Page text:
16 Jul 2009

Can the Alleged Consensus Actually be Wrong?

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ScienceFair reads a new journal article in Nature Geoscience and begins to wonder.

Could the best climate models — the ones used to predict global warming — all be wrong?

Maybe so, says a new study published online today in the journal Nature Geoscience. The report found that only about half of the warming that occurred during a natural climate change 55 million years ago can be explained by excess carbon dioxide in the atmosphere. What caused the remainder of the warming is a mystery.

“In a nutshell, theoretical models cannot explain what we observe in the geological record,” says oceanographer Gerald Dickens, study co-author and professor of Earth Science at Rice University in Houston. “There appears to be something fundamentally wrong with the way temperature and carbon are linked in climate models.”

During the warming period, known as the “Palaeocene-Eocene thermal maximum” (PETM), for unknown reasons, the amount of carbon in Earth’s atmosphere rose rapidly. This makes the PETM one of the best ancient climate analogues for present-day Earth.

As the levels of carbon increased, global surface temperatures also rose dramatically during the PETM. Average temperatures worldwide rose by around 13 degrees in the relatively short geological span of about 10,000 years.

The conclusion, Dickens said, is that something other than carbon dioxide caused much of this ancient warming. “Some feedback loop or other processes that aren’t accounted for in these models — the same ones used by the Intergovernmental Panel on Climate Change for current best estimates of 21st century warming — caused a substantial portion of the warming that occurred during the PETM.”

Abstract:

The Palaeocene–Eocene Thermal Maximum (about 55 Myr ago) represents a possible analogue for the future and thus may provide insight into climate system sensitivity and feedbacks. The key feature of this event is the release of a large mass of 13C-depleted carbon into the carbon reservoirs at the Earth’s surface, although the source remains an open issue. Concurrently, global surface temperatures rose by 5–9 °C within a few thousand years. Here we use published palaeorecords of deep-sea carbonate dissolution, and stable carbon isotope composition, along with a carbon cycle model to constrain the initial carbon pulse to a magnitude of 3,000 Pg C or less, with an isotopic composition lighter than minus50permil. As a result, atmospheric carbon dioxide concentrations increased during the main event by less than about 70% compared with pre-event levels. At accepted values for the climate sensitivity to a doubling of the atmospheric CO2 concentration1, this rise in CO2 can explain only between 1 and 3.5 °C of the warming inferred from proxy records. We conclude that in addition to direct CO2 forcing, other processes and/or feedbacks that are hitherto unknown must have caused a substantial portion of the warming during the Palaeocene–Eocene Thermal Maximum. Once these processes have been identified, their potential effect on future climate change needs to be taken into account.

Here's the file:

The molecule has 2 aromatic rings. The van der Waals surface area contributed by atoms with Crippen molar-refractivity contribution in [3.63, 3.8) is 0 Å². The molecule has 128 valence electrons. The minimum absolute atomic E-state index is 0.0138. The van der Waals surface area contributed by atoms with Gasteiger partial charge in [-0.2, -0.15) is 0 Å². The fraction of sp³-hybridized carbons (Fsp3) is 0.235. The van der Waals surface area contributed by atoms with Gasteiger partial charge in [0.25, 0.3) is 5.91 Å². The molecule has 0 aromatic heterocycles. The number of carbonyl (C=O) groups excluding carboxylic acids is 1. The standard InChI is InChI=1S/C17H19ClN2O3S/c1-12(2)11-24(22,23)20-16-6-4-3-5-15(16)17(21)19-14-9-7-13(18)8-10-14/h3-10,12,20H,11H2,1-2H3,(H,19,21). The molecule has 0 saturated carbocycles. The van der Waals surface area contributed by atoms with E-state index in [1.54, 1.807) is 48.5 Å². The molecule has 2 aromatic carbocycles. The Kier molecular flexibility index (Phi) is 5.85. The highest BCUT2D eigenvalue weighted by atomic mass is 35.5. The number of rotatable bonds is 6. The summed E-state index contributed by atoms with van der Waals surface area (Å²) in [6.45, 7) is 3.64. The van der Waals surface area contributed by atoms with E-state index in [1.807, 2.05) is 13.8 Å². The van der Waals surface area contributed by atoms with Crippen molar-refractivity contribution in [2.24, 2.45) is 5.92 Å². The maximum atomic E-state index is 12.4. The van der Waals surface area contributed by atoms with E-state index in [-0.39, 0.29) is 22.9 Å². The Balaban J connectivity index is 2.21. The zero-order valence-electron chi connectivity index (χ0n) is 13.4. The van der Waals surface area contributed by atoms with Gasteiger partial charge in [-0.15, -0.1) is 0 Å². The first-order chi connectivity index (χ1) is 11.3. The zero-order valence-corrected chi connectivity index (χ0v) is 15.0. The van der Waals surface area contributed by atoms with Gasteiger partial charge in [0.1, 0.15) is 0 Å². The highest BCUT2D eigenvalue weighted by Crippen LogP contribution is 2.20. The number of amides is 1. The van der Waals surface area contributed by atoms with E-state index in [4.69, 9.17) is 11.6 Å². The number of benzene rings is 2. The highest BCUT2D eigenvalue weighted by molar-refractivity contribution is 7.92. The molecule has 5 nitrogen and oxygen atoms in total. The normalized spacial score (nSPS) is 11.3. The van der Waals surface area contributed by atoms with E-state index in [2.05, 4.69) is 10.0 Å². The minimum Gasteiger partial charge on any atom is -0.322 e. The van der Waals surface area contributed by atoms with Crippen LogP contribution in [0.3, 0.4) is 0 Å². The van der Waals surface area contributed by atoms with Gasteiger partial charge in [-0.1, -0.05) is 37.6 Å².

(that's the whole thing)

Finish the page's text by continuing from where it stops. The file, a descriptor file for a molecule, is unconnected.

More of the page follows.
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Plate tectonics, the relative locations of continents and ocean currents are believed to have been important in the Paleocene-Eocene thermal maximum (PETM). Some also believe that the Milankovitch cycles figure prominently in the PETM. Volcanic action, comet or meteor impacts and other factors could also be vitally important.

The thing is – global climate science is a system with an infinite number of variables. The great beauty of geology lies in the fact that we can never really know the answers to many of the great questions.



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